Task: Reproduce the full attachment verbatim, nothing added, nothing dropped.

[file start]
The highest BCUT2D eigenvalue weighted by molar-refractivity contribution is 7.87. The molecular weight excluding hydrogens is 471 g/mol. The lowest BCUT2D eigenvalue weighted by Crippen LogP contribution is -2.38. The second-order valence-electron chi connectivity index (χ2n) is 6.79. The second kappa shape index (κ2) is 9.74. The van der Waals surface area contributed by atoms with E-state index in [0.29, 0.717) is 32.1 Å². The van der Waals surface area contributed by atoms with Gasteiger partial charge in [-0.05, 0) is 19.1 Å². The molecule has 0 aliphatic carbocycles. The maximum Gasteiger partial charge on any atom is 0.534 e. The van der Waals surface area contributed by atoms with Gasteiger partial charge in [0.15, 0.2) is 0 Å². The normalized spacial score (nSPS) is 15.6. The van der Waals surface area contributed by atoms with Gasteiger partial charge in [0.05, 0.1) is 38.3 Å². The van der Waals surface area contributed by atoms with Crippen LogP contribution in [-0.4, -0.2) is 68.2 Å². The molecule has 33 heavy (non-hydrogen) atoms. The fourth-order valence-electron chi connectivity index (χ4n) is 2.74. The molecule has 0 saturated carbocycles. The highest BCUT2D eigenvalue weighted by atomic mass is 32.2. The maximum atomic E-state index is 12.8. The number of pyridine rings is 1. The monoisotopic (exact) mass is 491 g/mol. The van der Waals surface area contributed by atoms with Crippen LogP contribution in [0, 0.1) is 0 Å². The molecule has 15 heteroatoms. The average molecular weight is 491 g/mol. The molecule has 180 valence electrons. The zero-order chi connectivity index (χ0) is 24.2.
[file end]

The highest BCUT2D eigenvalue weighted by molar-refractivity contribution is 7.87. The molecular weight excluding hydrogens is 471 g/mol. The lowest BCUT2D eigenvalue weighted by Crippen LogP contribution is -2.38. The second-order valence-electron chi connectivity index (χ2n) is 6.79. The second kappa shape index (κ2) is 9.74. The van der Waals surface area contributed by atoms with E-state index in [0.29, 0.717) is 32.1 Å². The van der Waals surface area contributed by atoms with Gasteiger partial charge in [-0.05, 0) is 19.1 Å². The molecule has 0 aliphatic carbocycles. The maximum Gasteiger partial charge on any atom is 0.534 e. The van der Waals surface area contributed by atoms with Gasteiger partial charge in [0.15, 0.2) is 0 Å². The normalized spacial score (nSPS) is 15.6. The van der Waals surface area contributed by atoms with Gasteiger partial charge in [0.05, 0.1) is 38.3 Å². The van der Waals surface area contributed by atoms with Crippen LogP contribution in [-0.4, -0.2) is 68.2 Å². The molecule has 33 heavy (non-hydrogen) atoms. The fourth-order valence-electron chi connectivity index (χ4n) is 2.74. The molecule has 0 saturated carbocycles. The highest BCUT2D eigenvalue weighted by atomic mass is 32.2. The maximum atomic E-state index is 12.8. The number of pyridine rings is 1. The monoisotopic (exact) mass is 491 g/mol. The van der Waals surface area contributed by atoms with Crippen LogP contribution in [0, 0.1) is 0 Å². The molecule has 15 heteroatoms. The average molecular weight is 491 g/mol. The molecule has 180 valence electrons. The zero-order chi connectivity index (χ0) is 24.2.